If you want to serialize a Python object, whether to store it on disk or to transfer it over the network, pickle is a Python module that helps you serialize and deserialize Python objects in a binary format (not textual format). This means that the size of your serialized objects will be much more compact than their textual counterparts.

How to pickle a Python object?

Here is an example of how to pickle a python dictionary and write it to a file:

import pickle

e = {"name": "Bob", "age": 25}
with open('employee.pickle', 'wb') as f:
    pickle.dump(e, f)

Note the following:

  • you need to import the pickle module
  • the file object is need to be opened in ‘wb’ (binary write) mode
  • it is recommended that pickle files have a .pickle extension in Python 3, but this is not mandatory
  • dump() writes the serialized bytes of the dictionary e in a file

If you try to read the contents of the pickle file, you will get this binary stream of data that will pretty much look like gibberish to you. But trust me, it is not 🙂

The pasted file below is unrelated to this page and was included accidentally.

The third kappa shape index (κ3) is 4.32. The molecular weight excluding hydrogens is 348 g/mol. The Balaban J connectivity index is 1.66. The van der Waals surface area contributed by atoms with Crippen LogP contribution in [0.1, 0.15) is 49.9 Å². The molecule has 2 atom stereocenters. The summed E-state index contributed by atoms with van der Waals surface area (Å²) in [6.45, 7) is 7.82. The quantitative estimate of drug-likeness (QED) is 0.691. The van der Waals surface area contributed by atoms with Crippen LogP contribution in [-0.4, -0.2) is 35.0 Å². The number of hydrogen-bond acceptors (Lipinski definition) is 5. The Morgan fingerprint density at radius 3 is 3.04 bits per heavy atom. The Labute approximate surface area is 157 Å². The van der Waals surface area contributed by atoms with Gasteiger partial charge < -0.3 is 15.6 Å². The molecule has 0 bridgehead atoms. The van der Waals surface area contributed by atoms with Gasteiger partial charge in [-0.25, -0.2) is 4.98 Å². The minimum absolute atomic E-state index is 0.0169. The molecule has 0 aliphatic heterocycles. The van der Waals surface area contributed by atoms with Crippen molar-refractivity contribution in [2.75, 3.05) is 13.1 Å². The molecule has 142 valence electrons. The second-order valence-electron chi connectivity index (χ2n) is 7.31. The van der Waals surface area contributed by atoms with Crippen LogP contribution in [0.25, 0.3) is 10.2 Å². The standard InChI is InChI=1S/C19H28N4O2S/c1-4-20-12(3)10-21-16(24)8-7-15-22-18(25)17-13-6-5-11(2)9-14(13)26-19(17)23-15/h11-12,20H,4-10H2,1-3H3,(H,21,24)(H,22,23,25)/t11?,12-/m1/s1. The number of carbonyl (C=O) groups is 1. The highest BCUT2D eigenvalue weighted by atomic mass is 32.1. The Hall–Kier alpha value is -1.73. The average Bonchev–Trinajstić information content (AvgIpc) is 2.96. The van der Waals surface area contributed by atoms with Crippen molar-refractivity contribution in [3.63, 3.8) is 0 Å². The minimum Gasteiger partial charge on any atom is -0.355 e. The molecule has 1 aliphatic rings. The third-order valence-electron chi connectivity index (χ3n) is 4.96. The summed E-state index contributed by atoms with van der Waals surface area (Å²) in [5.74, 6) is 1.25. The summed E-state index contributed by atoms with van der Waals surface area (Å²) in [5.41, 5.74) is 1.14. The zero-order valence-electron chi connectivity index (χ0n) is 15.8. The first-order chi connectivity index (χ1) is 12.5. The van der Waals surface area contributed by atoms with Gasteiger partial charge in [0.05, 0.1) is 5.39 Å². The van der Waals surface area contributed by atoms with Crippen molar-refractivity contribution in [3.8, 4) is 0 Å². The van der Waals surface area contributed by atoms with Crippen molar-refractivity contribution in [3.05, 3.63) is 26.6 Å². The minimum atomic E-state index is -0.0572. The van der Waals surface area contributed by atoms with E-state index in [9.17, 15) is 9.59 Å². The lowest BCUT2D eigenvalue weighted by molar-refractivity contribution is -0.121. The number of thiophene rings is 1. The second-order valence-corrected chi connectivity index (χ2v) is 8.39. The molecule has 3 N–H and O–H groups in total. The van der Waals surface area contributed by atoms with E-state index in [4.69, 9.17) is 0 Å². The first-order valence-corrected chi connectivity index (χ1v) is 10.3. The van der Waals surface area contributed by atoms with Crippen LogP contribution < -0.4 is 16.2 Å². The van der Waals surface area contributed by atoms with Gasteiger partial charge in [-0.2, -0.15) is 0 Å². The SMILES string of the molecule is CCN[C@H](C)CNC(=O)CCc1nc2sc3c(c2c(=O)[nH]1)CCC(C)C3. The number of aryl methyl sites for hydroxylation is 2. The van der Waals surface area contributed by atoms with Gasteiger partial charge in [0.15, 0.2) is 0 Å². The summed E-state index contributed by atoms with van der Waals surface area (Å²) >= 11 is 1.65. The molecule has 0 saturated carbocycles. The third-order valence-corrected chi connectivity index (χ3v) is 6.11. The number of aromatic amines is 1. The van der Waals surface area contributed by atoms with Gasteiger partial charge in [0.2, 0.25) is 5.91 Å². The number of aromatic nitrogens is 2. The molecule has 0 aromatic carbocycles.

$ cat employee.pickle

How to unpickle a Python file?

Now let’s see how we can read the serialized pickled file from another Python program.

import pickle

with open('employee.pickle', 'rb') as f:
    e = pickle.load(f)


Now if you run this program, this is what you will get:

$ python3 unpickle-example.py
<class 'dict'>
{'name': 'Bob', 'age': 25}

Magic, huh? 🙂

I want you to notice the following:

  • e is a dictionary, exactly the same type that was serialized in the pickling program
  • e has exactly the same value that was serialized in the pickling program

So there you have it. You were able to, essentially migrate a dictionary from one Python program to another. I don’t know about you but I think this is pretty cool.

Is Python Pickle Fast?

This is a common question.

It depends on what you compare it to. pickle is not the only serialization protocol out there, there are many.

In the following section, I will compare pickle to two other very popular serialization protocols: json and protocol buffers (protobufs).

I won’t go into details of how you can use json and protobufs to serialize and deserialize objects in Python. If you are interested, you can check this article for json, and this one for protobufs.